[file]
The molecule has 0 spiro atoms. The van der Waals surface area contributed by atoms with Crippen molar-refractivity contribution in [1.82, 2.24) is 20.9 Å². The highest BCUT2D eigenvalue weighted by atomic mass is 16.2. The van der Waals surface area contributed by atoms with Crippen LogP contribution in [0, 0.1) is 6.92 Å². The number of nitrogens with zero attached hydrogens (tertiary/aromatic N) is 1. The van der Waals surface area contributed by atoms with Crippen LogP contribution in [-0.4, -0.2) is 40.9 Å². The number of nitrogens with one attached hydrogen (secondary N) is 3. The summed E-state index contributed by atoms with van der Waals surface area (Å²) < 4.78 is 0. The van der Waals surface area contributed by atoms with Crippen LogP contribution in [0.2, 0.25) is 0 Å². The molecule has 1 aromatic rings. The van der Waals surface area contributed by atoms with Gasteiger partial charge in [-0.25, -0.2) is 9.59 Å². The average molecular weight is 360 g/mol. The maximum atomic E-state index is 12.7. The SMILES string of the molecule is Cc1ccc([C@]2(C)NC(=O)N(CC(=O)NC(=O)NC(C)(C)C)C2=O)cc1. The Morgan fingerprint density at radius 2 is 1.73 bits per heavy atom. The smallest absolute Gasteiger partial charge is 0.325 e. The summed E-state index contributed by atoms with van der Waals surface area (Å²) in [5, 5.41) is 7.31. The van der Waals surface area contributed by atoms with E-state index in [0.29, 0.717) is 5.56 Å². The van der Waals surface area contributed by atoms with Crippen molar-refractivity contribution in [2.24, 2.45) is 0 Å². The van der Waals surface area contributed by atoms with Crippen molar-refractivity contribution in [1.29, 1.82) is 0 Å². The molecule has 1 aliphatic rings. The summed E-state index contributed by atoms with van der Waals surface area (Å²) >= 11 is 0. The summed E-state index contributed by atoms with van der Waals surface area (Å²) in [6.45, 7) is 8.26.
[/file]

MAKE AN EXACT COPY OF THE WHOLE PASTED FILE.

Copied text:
The molecule has 0 spiro atoms. The van der Waals surface area contributed by atoms with Crippen molar-refractivity contribution in [1.82, 2.24) is 20.9 Å². The highest BCUT2D eigenvalue weighted by atomic mass is 16.2. The van der Waals surface area contributed by atoms with Crippen LogP contribution in [0, 0.1) is 6.92 Å². The number of nitrogens with zero attached hydrogens (tertiary/aromatic N) is 1. The van der Waals surface area contributed by atoms with Crippen LogP contribution in [-0.4, -0.2) is 40.9 Å². The number of nitrogens with one attached hydrogen (secondary N) is 3. The summed E-state index contributed by atoms with van der Waals surface area (Å²) < 4.78 is 0. The van der Waals surface area contributed by atoms with Crippen LogP contribution in [0.2, 0.25) is 0 Å². The molecule has 1 aromatic rings. The van der Waals surface area contributed by atoms with Gasteiger partial charge in [-0.25, -0.2) is 9.59 Å². The average molecular weight is 360 g/mol. The maximum atomic E-state index is 12.7. The SMILES string of the molecule is Cc1ccc([C@]2(C)NC(=O)N(CC(=O)NC(=O)NC(C)(C)C)C2=O)cc1. The Morgan fingerprint density at radius 2 is 1.73 bits per heavy atom. The smallest absolute Gasteiger partial charge is 0.325 e. The summed E-state index contributed by atoms with van der Waals surface area (Å²) in [5, 5.41) is 7.31. The van der Waals surface area contributed by atoms with E-state index in [0.29, 0.717) is 5.56 Å². The van der Waals surface area contributed by atoms with Crippen molar-refractivity contribution in [2.24, 2.45) is 0 Å². The van der Waals surface area contributed by atoms with Crippen molar-refractivity contribution in [1.29, 1.82) is 0 Å². The molecule has 1 aliphatic rings. The summed E-state index contributed by atoms with van der Waals surface area (Å²) >= 11 is 0. The summed E-state index contributed by atoms with van der Waals surface area (Å²) in [6.45, 7) is 8.26.